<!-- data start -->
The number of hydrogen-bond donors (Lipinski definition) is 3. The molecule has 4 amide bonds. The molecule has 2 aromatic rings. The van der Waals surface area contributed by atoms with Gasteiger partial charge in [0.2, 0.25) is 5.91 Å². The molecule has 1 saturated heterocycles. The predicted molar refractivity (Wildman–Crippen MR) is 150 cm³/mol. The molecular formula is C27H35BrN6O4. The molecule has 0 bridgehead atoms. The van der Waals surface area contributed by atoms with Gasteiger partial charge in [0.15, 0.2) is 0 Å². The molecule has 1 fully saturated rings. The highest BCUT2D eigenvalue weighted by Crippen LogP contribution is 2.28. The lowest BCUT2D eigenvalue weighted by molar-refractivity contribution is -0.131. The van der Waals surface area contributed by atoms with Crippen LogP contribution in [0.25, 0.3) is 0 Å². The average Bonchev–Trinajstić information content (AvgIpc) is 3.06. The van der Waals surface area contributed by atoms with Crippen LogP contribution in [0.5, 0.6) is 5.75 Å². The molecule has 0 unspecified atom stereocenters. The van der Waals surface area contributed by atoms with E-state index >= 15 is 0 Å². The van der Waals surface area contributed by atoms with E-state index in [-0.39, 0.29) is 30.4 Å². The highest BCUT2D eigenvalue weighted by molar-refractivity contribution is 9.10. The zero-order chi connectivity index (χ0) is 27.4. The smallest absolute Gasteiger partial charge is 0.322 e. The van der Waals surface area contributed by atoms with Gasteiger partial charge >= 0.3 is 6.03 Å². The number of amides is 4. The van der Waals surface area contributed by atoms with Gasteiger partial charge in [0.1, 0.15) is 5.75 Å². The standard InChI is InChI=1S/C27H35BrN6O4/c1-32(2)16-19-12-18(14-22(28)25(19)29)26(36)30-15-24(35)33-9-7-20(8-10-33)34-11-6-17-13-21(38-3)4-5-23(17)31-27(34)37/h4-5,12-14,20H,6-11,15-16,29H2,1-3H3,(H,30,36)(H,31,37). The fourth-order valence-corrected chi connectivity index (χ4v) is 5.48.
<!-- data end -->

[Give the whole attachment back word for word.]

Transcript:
The number of hydrogen-bond donors (Lipinski definition) is 3. The molecule has 4 amide bonds. The molecule has 2 aromatic rings. The van der Waals surface area contributed by atoms with Gasteiger partial charge in [0.2, 0.25) is 5.91 Å². The molecule has 1 saturated heterocycles. The predicted molar refractivity (Wildman–Crippen MR) is 150 cm³/mol. The molecular formula is C27H35BrN6O4. The molecule has 0 bridgehead atoms. The van der Waals surface area contributed by atoms with Gasteiger partial charge in [0.15, 0.2) is 0 Å². The molecule has 1 fully saturated rings. The highest BCUT2D eigenvalue weighted by Crippen LogP contribution is 2.28. The lowest BCUT2D eigenvalue weighted by molar-refractivity contribution is -0.131. The van der Waals surface area contributed by atoms with Crippen LogP contribution in [0.25, 0.3) is 0 Å². The average Bonchev–Trinajstić information content (AvgIpc) is 3.06. The van der Waals surface area contributed by atoms with Crippen LogP contribution in [0.5, 0.6) is 5.75 Å². The molecule has 0 unspecified atom stereocenters. The van der Waals surface area contributed by atoms with E-state index >= 15 is 0 Å². The van der Waals surface area contributed by atoms with E-state index in [-0.39, 0.29) is 30.4 Å². The highest BCUT2D eigenvalue weighted by molar-refractivity contribution is 9.10. The zero-order chi connectivity index (χ0) is 27.4. The smallest absolute Gasteiger partial charge is 0.322 e. The van der Waals surface area contributed by atoms with Gasteiger partial charge >= 0.3 is 6.03 Å². The number of amides is 4. The van der Waals surface area contributed by atoms with Gasteiger partial charge in [0.1, 0.15) is 5.75 Å². The standard InChI is InChI=1S/C27H35BrN6O4/c1-32(2)16-19-12-18(14-22(28)25(19)29)26(36)30-15-24(35)33-9-7-20(8-10-33)34-11-6-17-13-21(38-3)4-5-23(17)31-27(34)37/h4-5,12-14,20H,6-11,15-16,29H2,1-3H3,(H,30,36)(H,31,37). The fourth-order valence-corrected chi connectivity index (χ4v) is 5.48.